Interpersonal process groups that address major developmental issues that contribute to addiction and can interfere with recovery.
In addition to the models, three specialized types of groups are described—relapse prevention groups, communal and culturally specific groups, and groups that use expressive therapies, such as music or painting. Groups described in the TIP have trained leaders and a specific intent to treat substance abuse, a definition that excludes self-help groups such as Alcoholics Anonymous and Narcotics Anonymous.
Separate chapters in the TIP are devoted to placement criteria for matching a client to an appropriate group; group development, such as preparing clients for participation and creating group agreements that outline expectations for participation; strategies and leadership approaches for clients in the early, middle, and late stages of treatment; characteristics, duties, and concepts that are critical for effective group leadership; and group therapy training opportunities available to substance abuse treatment professionals.
The 16-member consensus panel that developed the TIP included representatives from the range of disciplines involved in group therapy and substance abuse treatment, including alcohol and drug counselors, group therapists, mental health providers, and state government officials. The chair was Philip J. Flores, Ph.D., of the department of psychology at Georgia State University in Atlanta. The panel's recommendations are attributed either to the panelists' clinical experience or to published studies. Substance Abuse Treatment: Group Therapy is available on the Web site of the National Library of Medicine at www.ncbi.nlm.nih.gov.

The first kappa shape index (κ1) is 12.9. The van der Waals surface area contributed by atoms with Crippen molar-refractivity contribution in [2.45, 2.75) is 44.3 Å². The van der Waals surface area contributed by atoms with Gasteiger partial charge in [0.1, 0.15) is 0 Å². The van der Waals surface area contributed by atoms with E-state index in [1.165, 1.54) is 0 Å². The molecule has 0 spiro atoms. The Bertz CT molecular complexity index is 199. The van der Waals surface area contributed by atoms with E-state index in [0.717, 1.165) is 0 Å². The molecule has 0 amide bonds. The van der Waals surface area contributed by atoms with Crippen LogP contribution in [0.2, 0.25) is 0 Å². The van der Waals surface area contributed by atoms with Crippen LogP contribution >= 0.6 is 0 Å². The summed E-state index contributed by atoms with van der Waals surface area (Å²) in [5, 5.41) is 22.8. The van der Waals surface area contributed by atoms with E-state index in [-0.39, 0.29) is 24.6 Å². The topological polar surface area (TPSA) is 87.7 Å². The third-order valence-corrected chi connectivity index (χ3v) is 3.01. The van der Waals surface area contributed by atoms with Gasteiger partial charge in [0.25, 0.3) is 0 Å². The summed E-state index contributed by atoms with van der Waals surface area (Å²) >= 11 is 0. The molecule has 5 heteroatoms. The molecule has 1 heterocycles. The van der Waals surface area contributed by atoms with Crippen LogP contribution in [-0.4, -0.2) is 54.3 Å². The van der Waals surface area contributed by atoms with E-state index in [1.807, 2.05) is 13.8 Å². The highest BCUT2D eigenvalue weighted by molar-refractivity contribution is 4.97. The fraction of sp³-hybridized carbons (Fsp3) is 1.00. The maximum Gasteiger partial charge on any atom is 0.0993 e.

Kaiser reports on Medicaid spending: In light of recent discussions at the state and federal levels about restructuring Medicaid, the Kaiser Commission on Medicaid and the Uninsured has released two new reports—a data analysis and a policy discussion—on spending for persons in Medicaid's mandatory and optional eligibility categories. The analysis shows that although optional populations account for 29 percent of Medicaid enrollment, 60 percent of all spending (whether for mandatory or optional populations) is optional and 86 percent of optional spending is for elderly persons or individuals with disabilities. A third issue paper summarizes findings on the impact of increasing out-of-pocket costs for Medicaid and the State Children's Health Insurance Program (SCHIP) beneficiaries. Even modest premium increases in some states have led to the disenrollment of large numbers of beneficiaries. The reports are available on Kaiser's Web site at www.kff.org/medicaid.
Updated Treatment Facility Locator: The Substance Abuse and Mental Health Services Administration's (SAMHSA's) online Treatment Facility Locator has been updated. The locator is a searchable database of more than 11,000 programs that treat alcohol and drug use problems among adolescents and adults. The locator identifies private and public facilities that are licensed, certified, or otherwise approved for inclusion by state substance abuse agencies in all 50 states, the District of Columbia, and the federated states of Micronesia, Guam, Puerto Rico, the Republic of Palau, and the Virgin Islands. The updated locator complements SAMHSA's National Directory of Drug and Alcohol Abuse Treatment Programs, which is published annually in hard copy. A link is also provided to SAMHSA's Buprenorphine Physician Locator. The Treatment Facility Locator is available at http://findtreatment.samhsa.gov.